Whipped Cream and Other Delights

Band: Herb Alpert’s Tijuana Brass
Album: Whipped Cream and Other Delights
Best song: “Love Potion No. 9” is awesome because it sounds like the type of thing you’d hear in a 1960s stag club. “A Taste of Honey” has become a theme song for many and rightfully. “Lemon Tree” is intricate and pretty.
Worst song: There really isn’t a bad song on here.

There are many memories of my college roommates that stick out in my mind, most of them recurring jokes. The Crocodile Hunter impressions. The “Howard voice.” Animal Crossing. So many jokes.

One of the running jokes, though, was our collective love for Herb Alpert’s music. It started because we put LP jackets on our book shelf as typical students do in rented townhouses. One roommate threw up a Slim Whitman album sleeve. I supplied Whipped Cream & Other Delights.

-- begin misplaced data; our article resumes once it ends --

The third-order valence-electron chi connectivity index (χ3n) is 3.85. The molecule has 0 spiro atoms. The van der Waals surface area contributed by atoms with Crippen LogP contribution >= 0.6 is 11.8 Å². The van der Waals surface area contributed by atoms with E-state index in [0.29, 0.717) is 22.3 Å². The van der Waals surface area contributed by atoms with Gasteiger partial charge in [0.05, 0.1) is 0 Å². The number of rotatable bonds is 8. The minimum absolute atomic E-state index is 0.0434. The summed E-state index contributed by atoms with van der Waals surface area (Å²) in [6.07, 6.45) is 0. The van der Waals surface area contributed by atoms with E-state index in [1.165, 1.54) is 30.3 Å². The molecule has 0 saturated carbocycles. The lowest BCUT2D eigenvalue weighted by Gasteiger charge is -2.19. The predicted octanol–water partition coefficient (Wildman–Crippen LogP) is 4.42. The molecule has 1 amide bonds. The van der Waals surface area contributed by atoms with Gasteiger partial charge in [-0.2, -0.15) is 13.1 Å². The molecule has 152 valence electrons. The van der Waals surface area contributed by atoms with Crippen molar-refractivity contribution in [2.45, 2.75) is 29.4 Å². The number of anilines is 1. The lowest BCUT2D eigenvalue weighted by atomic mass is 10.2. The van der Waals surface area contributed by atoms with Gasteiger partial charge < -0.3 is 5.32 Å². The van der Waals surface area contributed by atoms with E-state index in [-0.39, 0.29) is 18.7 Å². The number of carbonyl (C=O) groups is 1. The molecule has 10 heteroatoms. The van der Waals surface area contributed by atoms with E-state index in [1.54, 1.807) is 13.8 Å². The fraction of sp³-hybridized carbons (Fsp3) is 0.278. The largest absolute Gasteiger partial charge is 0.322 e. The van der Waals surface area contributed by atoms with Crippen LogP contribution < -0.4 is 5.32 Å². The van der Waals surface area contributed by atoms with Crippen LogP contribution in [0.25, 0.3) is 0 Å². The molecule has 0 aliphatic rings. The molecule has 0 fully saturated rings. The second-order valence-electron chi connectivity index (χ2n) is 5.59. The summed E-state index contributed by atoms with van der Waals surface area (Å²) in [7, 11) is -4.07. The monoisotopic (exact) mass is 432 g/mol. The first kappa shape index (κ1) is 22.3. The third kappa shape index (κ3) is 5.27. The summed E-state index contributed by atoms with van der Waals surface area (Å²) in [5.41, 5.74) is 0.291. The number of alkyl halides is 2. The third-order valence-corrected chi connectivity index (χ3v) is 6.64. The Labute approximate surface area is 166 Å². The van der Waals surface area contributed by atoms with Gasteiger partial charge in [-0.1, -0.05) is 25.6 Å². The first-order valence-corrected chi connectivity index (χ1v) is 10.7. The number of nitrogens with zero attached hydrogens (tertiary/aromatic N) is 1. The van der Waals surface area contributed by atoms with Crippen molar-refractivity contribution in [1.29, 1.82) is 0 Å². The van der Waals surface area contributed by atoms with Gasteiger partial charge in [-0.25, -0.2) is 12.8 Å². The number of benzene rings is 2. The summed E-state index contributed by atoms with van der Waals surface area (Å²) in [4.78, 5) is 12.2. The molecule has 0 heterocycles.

The album is most famous for its amazing cover art (parodied by Soul Asylum here and by Pat Cooper here), but it’s also Alpert’s best record. After assembling an entirely non-Mexican band (three Italians, two Jews and a German guy), he dubbed it the Tijuana Brass, after the sound to which he was adding a pop element.

The album is lovely and ridiculous and thematic and cool. Background music all the way, John Pisano’s guitar rolls through mariachi on “Lemon Tree.” The nominal title track, like the rest of the album, rolls through Alpert’s piercing trumpet. He’s not Miles Davis, but, god damn, isn’t “A Taste of Honey” fun? Or lest we forget, the burlesque swing of the Brass’ version of the Leiber and Stoller classic “Love Potion No. 9,” one of the porn-iest songs I’ve ever heard.

The album sold six million copies and not to idiot college kids or people who couldn’t get adequate porn six years into Playboy‘s run. It’s a fine album of ridiculously fun music.

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